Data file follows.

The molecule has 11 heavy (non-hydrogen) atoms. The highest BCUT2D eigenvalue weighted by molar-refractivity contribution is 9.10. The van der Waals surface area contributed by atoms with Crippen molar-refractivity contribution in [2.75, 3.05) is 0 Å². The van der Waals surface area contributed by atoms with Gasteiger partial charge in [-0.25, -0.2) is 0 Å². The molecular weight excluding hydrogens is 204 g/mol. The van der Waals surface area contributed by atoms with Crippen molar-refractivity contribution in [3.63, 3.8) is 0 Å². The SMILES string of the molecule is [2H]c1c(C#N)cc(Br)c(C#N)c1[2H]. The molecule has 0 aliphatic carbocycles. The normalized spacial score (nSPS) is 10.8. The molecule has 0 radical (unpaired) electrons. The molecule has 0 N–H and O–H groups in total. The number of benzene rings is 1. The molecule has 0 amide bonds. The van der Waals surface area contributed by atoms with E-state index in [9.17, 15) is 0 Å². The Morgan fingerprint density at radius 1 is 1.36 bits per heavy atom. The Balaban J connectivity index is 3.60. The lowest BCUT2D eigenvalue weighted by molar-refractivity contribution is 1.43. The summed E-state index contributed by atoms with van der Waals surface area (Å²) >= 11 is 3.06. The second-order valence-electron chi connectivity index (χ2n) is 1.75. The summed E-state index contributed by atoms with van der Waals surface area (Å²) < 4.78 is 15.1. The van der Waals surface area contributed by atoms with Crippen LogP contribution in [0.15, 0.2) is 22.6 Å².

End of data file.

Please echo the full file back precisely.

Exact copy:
The molecule has 11 heavy (non-hydrogen) atoms. The highest BCUT2D eigenvalue weighted by molar-refractivity contribution is 9.10. The van der Waals surface area contributed by atoms with Crippen molar-refractivity contribution in [2.75, 3.05) is 0 Å². The van der Waals surface area contributed by atoms with Gasteiger partial charge in [-0.25, -0.2) is 0 Å². The molecular weight excluding hydrogens is 204 g/mol. The van der Waals surface area contributed by atoms with Crippen molar-refractivity contribution in [3.63, 3.8) is 0 Å². The SMILES string of the molecule is [2H]c1c(C#N)cc(Br)c(C#N)c1[2H]. The molecule has 0 aliphatic carbocycles. The normalized spacial score (nSPS) is 10.8. The molecule has 0 radical (unpaired) electrons. The molecule has 0 N–H and O–H groups in total. The number of benzene rings is 1. The molecule has 0 amide bonds. The van der Waals surface area contributed by atoms with E-state index in [9.17, 15) is 0 Å². The Morgan fingerprint density at radius 1 is 1.36 bits per heavy atom. The Balaban J connectivity index is 3.60. The lowest BCUT2D eigenvalue weighted by molar-refractivity contribution is 1.43. The summed E-state index contributed by atoms with van der Waals surface area (Å²) >= 11 is 3.06. The second-order valence-electron chi connectivity index (χ2n) is 1.75. The summed E-state index contributed by atoms with van der Waals surface area (Å²) < 4.78 is 15.1. The van der Waals surface area contributed by atoms with Crippen LogP contribution in [0.15, 0.2) is 22.6 Å².